Physical-backed NFTs have the widespread relevance brands need to get the most out of their web3 initiatives. Ben Plomion, chief marketing officer at Dibbs, discusses how physical-backed NFTs can help connect with consumers and shares three key lessons from big brands in the field.
Brands’ interaction with consumers has evolved rapidly over the last few decades. The internet, mobile, and AI have all had a massive impact on the nature of this relationship — and there’s a good chance web3 will usher in yet another paradigm shift. This wholesale update of web tech could influence every aspect of the consumer-brand relationship, from payment processing to the products themselves.
Although what web3 will become is still unknown, it would be a mistake to believe that the technology is only potential. Many premium brands already use web3 tech, like physical-backed NFTs, to create unique connections with their consumers.
The Power of Physical-backed NFTs
Before we dive into specific campaigns, let’s define what physical-backed NFTs are — and explore why brands find them powerful engagement tools.
A physical-backed NFT is a type of blockchain-based token connected to a real-world item. These items can be practically anything: collectible cards, high-end clothing, or even multi-million dollar real estate properties. Possession of the token establishes the holder’s ownership of the physical item, and the history of that ownership is secured via the blockchain.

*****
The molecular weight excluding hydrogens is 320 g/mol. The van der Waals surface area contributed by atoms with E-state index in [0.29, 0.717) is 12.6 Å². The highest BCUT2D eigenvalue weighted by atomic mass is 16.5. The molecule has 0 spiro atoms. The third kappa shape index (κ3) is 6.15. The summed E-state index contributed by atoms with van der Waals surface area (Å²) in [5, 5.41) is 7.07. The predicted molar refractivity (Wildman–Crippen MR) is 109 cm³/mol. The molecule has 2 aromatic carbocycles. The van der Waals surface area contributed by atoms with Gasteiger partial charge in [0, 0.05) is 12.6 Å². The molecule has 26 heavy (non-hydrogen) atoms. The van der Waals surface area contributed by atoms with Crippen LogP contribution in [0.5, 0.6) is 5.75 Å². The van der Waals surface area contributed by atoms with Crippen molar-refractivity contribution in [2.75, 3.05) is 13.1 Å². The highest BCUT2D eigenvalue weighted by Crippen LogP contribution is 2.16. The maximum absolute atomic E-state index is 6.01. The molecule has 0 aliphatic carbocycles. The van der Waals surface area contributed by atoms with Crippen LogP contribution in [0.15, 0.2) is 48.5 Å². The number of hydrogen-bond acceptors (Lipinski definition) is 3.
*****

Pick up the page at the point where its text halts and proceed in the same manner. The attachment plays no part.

While NFTs are relatively new, they’ve gone from the fringe to the front page at record speeds. In eight years, NFTs have climbed to a global market capitalization of $3B and are forecast to hit $13.6B within another five years. This rapid growth has caught the attention of numerous major brands, including Adidas, Toys “R” Us, Starbucks, and Paramount. But, as this trend has evolved, physical-backed NFTs have become an increasingly popular approach.
The reason is simple – they’re just more relevant to the average consumer.
Although the most tech-forward among a brand’s audience might find any NFT campaign compelling, physical-backed NFT campaigns have a much broader appeal. For consumers new to the tech, connecting a digital token to a real-world thing can serve as a practical – and exciting – introduction to the web3 world. For the already initiated, adding a physical item sweetens an already good deal. In both cases, physical-backed NFTs prove more engaging than digital-only alternatives.
This advantage, coupled with other NFT features like guaranteed authenticity, perfect ownership history, and additional revenue potential, has prompted brands like Nike, Tiffany & Co, and Patrón to use physical-backed NFTs in high-profile initiatives.
How Nike Forged Connections
Nike has been one of the most enthusiastic (and successful) brands to implement an NFT strategy, even opting to purchase the NFT creative outfit RTFKT Studios to bolster their in-house web3 expertise.
While the brand has used crypto-tokens in its campaigns before, Nike has recently moved toward physical-backed NFT initiatives. Under the banner of RTFKT Studios’ CloneX project, Nike enabled holders of Clone X NFTs to buy exclusive shoes and apparel linked to their token for a limited time through a process known as “forging.” The authenticity and ownership of each item are backed up by the associated NFT, with the brand taking a small cut of each future second-hand sale via the NFT’s smart contract functionality.